Controversy on the 1991–2004 Liberal Reforms

Jon Sigurdsson. Painting by Thorarinn B. Thorlaksson (uncle of Jon Thorlaksson).

In 2017, RNH Academic Director, Politics Professor Hannes H. Gissurarson, published two papers in the Econ Journal Watch in its series on (classical) liberalism in various countries. The first paper was on the history of liberalism in Iceland till late 20th century, with a discussion on the economic ideas of Jon Sigurdsson and Arnljotur Olafsson in the 19th century and Jon Thorlaksson, Benjamin Eiriksson and others in the 20th century. Olafsson, Thorlaksson and Eiriksson were the authors of the first economic treatises in Icelandic, Audfraedi [Theory of Wealth] (1880), Laggengid [Currency Depreciation] (1924) and Orsakir erfidleikanna i atvinnu- og gjaldeyrismalunum [Causes of the Current Problems in the Economy and Foreign Trade] (1938), respectively. The journal also interviewed Gissurarson (podcast). The second paper was about the 1991–2004 liberal reforms and different narratives on the 2008 bank collapse. As Gissurarson mentioned certain assertions by Sociology Professor Stefan Olafsson on poverty and income distribution in Iceland, the journal offered him a right of reply, of which Olafsson availed himself in the autumn of 2017.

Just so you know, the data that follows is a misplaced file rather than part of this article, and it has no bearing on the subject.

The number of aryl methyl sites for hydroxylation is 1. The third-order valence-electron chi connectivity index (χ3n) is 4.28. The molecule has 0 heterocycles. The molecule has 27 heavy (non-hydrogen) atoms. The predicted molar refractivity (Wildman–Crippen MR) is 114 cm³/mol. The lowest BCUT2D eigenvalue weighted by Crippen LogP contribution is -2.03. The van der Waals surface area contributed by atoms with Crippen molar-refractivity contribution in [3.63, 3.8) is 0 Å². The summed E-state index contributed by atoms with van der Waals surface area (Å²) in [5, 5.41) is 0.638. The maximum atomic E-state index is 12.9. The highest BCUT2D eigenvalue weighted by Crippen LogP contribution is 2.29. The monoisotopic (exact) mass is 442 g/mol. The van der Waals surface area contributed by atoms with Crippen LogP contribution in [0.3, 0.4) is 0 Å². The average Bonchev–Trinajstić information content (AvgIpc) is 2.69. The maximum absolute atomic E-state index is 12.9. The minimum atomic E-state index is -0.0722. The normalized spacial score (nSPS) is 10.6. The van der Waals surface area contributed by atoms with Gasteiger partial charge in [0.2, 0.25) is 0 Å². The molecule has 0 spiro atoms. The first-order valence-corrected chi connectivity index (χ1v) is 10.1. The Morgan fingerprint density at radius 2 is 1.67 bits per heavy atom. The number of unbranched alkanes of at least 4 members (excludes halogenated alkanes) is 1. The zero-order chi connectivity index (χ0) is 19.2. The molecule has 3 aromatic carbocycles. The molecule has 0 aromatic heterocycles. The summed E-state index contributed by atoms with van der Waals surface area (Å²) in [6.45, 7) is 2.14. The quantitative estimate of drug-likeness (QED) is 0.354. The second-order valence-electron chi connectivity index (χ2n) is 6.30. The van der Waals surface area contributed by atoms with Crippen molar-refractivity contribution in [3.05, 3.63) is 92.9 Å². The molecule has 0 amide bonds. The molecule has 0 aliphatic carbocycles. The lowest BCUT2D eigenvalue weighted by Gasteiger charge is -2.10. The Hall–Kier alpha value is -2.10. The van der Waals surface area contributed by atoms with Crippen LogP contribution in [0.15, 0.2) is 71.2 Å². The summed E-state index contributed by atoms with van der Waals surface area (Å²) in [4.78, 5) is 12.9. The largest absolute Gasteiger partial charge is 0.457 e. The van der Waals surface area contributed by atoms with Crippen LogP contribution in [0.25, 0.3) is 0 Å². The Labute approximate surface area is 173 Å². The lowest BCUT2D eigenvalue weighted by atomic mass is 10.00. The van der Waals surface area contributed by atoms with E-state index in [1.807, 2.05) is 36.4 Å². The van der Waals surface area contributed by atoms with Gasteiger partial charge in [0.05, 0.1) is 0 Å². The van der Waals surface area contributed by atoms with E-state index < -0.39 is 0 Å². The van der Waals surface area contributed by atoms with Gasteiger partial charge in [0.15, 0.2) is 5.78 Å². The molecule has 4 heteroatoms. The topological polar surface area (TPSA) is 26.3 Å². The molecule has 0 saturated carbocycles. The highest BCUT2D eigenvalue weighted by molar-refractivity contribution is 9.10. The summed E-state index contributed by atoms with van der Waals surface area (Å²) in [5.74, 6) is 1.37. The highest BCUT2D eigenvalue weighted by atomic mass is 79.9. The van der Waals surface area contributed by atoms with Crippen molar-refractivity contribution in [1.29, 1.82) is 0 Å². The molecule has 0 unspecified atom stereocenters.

Now the 2018 autumn issue of Econ Journal Watch has appeared with a rejoinder by Gissurarson to Olafsson’s composition. Gissurarson recalls that Olafsson asserted before the 2003 parliamentary elections that poverty was more widespread in Iceland than in the other Nordic countries, and that he asserted before the 2007 parliamentary elections that income distribution (based on figures from 2004) was less equal in Iceland than in the other Nordic countries. According to Gissurarson, the evidence shows both assertions to be wrong. Gissurarson also criticises some assertions by Olafsson on the 2008 bank collapse, which Olafsson would like to blame to a large extent on David Oddsson, Prime Minister in 1991–2004 and Governor of the Central Bank of Iceland in 2005–9.

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